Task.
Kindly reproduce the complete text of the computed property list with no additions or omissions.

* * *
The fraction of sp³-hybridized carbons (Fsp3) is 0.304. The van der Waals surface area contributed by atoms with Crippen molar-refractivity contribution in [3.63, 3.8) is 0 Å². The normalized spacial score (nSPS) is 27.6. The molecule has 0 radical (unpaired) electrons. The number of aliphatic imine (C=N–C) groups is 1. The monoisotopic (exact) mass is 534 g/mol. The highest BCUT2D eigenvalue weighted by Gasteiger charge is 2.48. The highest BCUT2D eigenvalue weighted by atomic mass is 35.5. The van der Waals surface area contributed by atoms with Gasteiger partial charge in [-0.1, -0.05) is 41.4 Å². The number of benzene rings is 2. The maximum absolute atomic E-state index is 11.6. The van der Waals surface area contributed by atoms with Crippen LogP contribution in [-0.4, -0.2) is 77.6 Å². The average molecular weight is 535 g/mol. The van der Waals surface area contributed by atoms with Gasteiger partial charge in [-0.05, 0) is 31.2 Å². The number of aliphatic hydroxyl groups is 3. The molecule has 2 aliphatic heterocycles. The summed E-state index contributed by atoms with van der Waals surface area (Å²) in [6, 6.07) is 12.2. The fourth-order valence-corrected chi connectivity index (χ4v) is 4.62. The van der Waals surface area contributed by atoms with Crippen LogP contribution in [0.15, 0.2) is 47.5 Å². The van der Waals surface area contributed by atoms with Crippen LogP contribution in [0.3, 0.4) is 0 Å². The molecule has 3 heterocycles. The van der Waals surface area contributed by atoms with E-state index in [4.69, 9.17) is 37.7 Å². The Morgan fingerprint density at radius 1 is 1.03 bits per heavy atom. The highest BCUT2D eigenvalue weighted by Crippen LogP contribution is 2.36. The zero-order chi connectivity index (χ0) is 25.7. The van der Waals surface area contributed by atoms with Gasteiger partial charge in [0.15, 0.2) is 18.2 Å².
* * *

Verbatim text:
The fraction of sp³-hybridized carbons (Fsp3) is 0.304. The van der Waals surface area contributed by atoms with Crippen molar-refractivity contribution in [3.63, 3.8) is 0 Å². The normalized spacial score (nSPS) is 27.6. The molecule has 0 radical (unpaired) electrons. The number of aliphatic imine (C=N–C) groups is 1. The monoisotopic (exact) mass is 534 g/mol. The highest BCUT2D eigenvalue weighted by Gasteiger charge is 2.48. The highest BCUT2D eigenvalue weighted by atomic mass is 35.5. The van der Waals surface area contributed by atoms with Gasteiger partial charge in [-0.1, -0.05) is 41.4 Å². The number of benzene rings is 2. The maximum absolute atomic E-state index is 11.6. The van der Waals surface area contributed by atoms with Crippen LogP contribution in [-0.4, -0.2) is 77.6 Å². The average molecular weight is 535 g/mol. The van der Waals surface area contributed by atoms with Gasteiger partial charge in [-0.05, 0) is 31.2 Å². The number of aliphatic hydroxyl groups is 3. The molecule has 2 aliphatic heterocycles. The summed E-state index contributed by atoms with van der Waals surface area (Å²) in [6, 6.07) is 12.2. The fourth-order valence-corrected chi connectivity index (χ4v) is 4.62. The van der Waals surface area contributed by atoms with Crippen LogP contribution in [0.15, 0.2) is 47.5 Å². The van der Waals surface area contributed by atoms with Crippen LogP contribution in [0.3, 0.4) is 0 Å². The molecule has 3 heterocycles. The van der Waals surface area contributed by atoms with E-state index in [4.69, 9.17) is 37.7 Å². The Morgan fingerprint density at radius 1 is 1.03 bits per heavy atom. The highest BCUT2D eigenvalue weighted by Crippen LogP contribution is 2.36. The zero-order chi connectivity index (χ0) is 25.7. The van der Waals surface area contributed by atoms with Gasteiger partial charge in [0.15, 0.2) is 18.2 Å².